Seattle University's student newspaper since 1933

The Spectator

Seattle University's student newspaper since 1933

The Spectator

Seattle University's student newspaper since 1933

The Spectator

Nikkita Oliver and SU Students Take Part in Poetry Slam


“The youth right now are what?”

The audience yells back, “The truth right now!”

Young people are leading the fight for social justice in Seattle. Their medium? Spoken word.


SU Sophomore, Ivy Jong, performed at the 2017 Youth Speaks Grand Slam.

Youth Speaks Seattle 2017 Grand Slam sold out Town Hall Friday night with 800 people in attendance. The night was filled with powerful words about personal experience and social justice issues—all performed by poets ages 13 through 19.

The event was hosted by Nikkita Oliver; a poet and familiar face in the Slam community as well as a Grassroots organizer, a UW Law School graduate, educator, boxer and the People’s Party’s mayoral candidate for 2017.

The multifaceted host set aside politics for the night and kept the audience hyped for the brave young souls on the stage and what they had to deliver.

Slam is the sport of spoken word.

The Youth Speaks Seattle 2017 Grand Slam is a competition that began with preliminary rounds sifting the poets down to a group of 10 folks that competed Friday night. They each had three minutes to speak their piece and then they were judged on a 10-point scale by five judges.

Five of the 10 will compete in Brave New Voices, a national slam competition held in San Francisco in July.

Slam competitor and Seattle U sophomore, Ivy Jong (they/them/she/ her) performed in the first round.

Their poetry is inspired by personal experiences and put in the context of greater social justice issues.

That seemed to be the theme of the night: personal narrative that ties into the larger system.

Growing up in the Midwest, Jong was active in their queer community, and found spoken word in Seattle as a way to express feelings that are otherwise difficult to get out.

After changing the policy of restrooms to gender fluid in their own high school with the help of their Queer Club, Jong felt like the progress they had made took five steps backwards when Trump implemented the law prohibiting schools from having gender fluid restrooms.

Thus fueling their inspiration for a poem.

The poem they performed was about the trans experience with public restrooms and how harmful the binary can be, making it difficult for trans folk to exist in public space.

They delivered it powerfully and emotions were high during the performance.

That’s the power of spoken word. Feelings and frustrations of isolation and injustice can be communicated into art and shared among people.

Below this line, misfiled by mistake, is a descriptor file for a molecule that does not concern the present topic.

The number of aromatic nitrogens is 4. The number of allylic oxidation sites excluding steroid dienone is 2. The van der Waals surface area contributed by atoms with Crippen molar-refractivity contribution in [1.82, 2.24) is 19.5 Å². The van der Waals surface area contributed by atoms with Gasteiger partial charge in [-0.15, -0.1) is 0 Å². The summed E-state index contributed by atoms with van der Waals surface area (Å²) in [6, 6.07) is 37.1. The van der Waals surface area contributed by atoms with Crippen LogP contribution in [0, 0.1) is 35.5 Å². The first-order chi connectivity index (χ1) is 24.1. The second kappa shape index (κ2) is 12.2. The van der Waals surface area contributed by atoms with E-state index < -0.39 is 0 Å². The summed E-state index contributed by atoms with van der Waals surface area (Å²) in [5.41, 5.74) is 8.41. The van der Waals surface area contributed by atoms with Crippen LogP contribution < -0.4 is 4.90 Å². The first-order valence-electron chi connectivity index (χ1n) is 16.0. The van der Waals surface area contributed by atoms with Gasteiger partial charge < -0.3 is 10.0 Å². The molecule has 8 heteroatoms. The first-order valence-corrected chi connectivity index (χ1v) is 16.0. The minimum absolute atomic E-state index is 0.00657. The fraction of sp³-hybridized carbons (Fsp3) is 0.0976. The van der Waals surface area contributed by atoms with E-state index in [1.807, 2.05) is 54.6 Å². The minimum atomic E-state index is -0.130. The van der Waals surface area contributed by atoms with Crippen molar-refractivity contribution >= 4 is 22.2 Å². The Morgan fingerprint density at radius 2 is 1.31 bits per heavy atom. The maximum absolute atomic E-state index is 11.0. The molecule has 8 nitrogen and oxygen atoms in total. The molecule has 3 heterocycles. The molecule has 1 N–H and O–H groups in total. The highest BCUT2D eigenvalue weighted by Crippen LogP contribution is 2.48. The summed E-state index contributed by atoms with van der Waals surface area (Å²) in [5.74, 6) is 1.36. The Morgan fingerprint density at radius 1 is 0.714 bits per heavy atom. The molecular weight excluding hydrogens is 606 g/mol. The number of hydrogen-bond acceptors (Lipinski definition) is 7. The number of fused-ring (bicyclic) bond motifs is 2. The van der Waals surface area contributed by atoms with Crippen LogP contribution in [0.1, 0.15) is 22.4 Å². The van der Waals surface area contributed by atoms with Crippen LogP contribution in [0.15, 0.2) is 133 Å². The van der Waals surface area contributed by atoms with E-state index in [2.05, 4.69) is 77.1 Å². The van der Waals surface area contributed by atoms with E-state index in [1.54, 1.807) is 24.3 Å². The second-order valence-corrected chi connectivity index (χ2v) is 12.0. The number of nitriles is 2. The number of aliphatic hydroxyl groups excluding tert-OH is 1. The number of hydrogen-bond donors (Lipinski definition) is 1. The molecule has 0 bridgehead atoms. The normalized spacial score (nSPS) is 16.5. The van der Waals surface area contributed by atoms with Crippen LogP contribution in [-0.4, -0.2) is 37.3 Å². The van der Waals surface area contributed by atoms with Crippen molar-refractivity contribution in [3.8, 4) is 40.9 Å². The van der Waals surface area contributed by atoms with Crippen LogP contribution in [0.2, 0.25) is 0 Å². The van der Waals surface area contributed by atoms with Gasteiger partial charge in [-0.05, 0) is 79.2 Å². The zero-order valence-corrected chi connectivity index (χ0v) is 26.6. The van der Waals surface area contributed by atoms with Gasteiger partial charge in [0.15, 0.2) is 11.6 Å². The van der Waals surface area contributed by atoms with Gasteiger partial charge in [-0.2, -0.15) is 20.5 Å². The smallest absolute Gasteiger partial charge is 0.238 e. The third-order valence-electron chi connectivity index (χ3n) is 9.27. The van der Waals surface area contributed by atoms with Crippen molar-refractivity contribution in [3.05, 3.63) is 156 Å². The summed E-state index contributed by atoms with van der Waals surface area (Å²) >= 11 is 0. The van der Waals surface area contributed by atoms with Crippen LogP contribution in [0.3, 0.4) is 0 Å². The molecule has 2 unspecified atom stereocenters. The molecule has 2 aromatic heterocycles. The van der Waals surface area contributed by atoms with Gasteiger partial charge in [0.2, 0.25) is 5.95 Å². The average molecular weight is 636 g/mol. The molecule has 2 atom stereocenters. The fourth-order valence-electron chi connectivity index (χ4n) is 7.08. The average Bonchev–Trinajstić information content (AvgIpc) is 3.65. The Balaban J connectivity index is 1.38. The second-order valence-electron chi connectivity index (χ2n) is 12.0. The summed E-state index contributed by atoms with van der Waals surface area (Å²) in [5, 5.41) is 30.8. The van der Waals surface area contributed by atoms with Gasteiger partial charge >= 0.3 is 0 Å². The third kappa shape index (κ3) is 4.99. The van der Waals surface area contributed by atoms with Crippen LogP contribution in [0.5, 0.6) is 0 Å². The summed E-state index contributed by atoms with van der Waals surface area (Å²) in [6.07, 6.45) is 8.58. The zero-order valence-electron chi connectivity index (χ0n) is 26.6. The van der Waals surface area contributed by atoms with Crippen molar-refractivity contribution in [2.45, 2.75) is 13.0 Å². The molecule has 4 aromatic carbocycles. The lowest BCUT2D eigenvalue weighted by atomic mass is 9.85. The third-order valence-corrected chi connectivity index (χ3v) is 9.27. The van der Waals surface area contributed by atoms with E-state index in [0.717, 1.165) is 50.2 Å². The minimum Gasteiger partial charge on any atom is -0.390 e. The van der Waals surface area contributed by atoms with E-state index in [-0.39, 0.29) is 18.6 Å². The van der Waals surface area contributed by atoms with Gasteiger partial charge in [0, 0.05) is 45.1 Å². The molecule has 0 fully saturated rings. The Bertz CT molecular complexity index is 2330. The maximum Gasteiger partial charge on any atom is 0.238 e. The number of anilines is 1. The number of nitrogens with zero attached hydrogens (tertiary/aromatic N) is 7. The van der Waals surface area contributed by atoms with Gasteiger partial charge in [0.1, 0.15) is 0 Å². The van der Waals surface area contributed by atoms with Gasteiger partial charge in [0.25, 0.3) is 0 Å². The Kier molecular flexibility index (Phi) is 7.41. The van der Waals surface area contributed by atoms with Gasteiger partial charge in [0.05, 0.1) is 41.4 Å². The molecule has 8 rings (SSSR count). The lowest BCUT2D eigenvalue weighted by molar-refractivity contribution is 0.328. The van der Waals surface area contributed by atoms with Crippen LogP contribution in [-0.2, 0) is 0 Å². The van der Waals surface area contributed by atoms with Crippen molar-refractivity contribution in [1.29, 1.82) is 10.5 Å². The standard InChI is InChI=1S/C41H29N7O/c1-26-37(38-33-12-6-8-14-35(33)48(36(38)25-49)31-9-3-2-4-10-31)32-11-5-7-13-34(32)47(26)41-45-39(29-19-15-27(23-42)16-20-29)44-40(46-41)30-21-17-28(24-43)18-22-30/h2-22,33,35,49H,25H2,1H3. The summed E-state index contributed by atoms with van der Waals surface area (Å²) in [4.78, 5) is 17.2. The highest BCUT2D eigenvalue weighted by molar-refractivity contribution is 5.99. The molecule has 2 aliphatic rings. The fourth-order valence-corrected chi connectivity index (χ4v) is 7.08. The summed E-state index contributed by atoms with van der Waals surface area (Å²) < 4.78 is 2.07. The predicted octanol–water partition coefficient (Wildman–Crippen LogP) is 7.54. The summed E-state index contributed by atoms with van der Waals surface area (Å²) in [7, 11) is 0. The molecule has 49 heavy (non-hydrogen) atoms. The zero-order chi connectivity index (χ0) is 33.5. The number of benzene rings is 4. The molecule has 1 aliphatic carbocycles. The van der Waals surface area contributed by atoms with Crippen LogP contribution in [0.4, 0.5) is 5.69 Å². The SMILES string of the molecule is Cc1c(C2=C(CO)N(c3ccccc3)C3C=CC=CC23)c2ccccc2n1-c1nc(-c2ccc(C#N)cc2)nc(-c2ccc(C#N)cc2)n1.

Whether listeners relate or not, Youth Speaks participants have the platform to take up space however they want and it is up to listeners to empathize. (Vocalizing feelings, snaps and foot stomps are heavily encouraged at spoken word events.)

Coco Decker (they/them) is a poet, Seattle U graduate, photographer and collaborator with Youth Speaks.

They point out that as a white person, they will never know what is it like to experience being a POC, but they can listen to those stories and empathize with them.

Empathy is a big part of social movement and spoken word allows marginalized folks to tell their story.

The youth are at the core of social movement in Seattle.

“Young people are mistaken as the leaders of tomorrow, but they are leading right now.” Oliver said.

Youth Speaks poets covered issues about trans experiences, police brutality, the killing of POC in America, colonialism, mental illness, disabilities, struggles with identity and more. The stage is a place where anger can serve as a means for change and these kids have a right to be angry.

“The world has told them that as minorities, they are hated,” said Jong, “They are expected to stay in the background.”


Members of the Seattle community attended Youth Speaks’ Grand Slam competition.

By getting up on the stage and voicing their experiences, it is an act of defiance for these young folks.

It is a powerful act to speak the truth on stage and you have to listen; they cannot be pushed down nor are they backing down.

Their age did not matter.

If anything, their young age allowed them to communicate their experiences better, even though their lives have been stained with the reality of the social justice issues they were spitting about.

The competition was on the back burner to the messages these young folks were sharing with the audience. Oliver reminded the audience that the point was not about the politics, but about the poets.

No matter the score, every word the poets spoke was important. Their words raised the voices of those who have been silenced by oppression.

For older audience members, the poems they heard were a reminder about what they are fighting for; it is for the youth and their future.

The Youth Speaks poets left the audience chewing on the message of “This is what’s wrong in the world. What are you going to do about it?”

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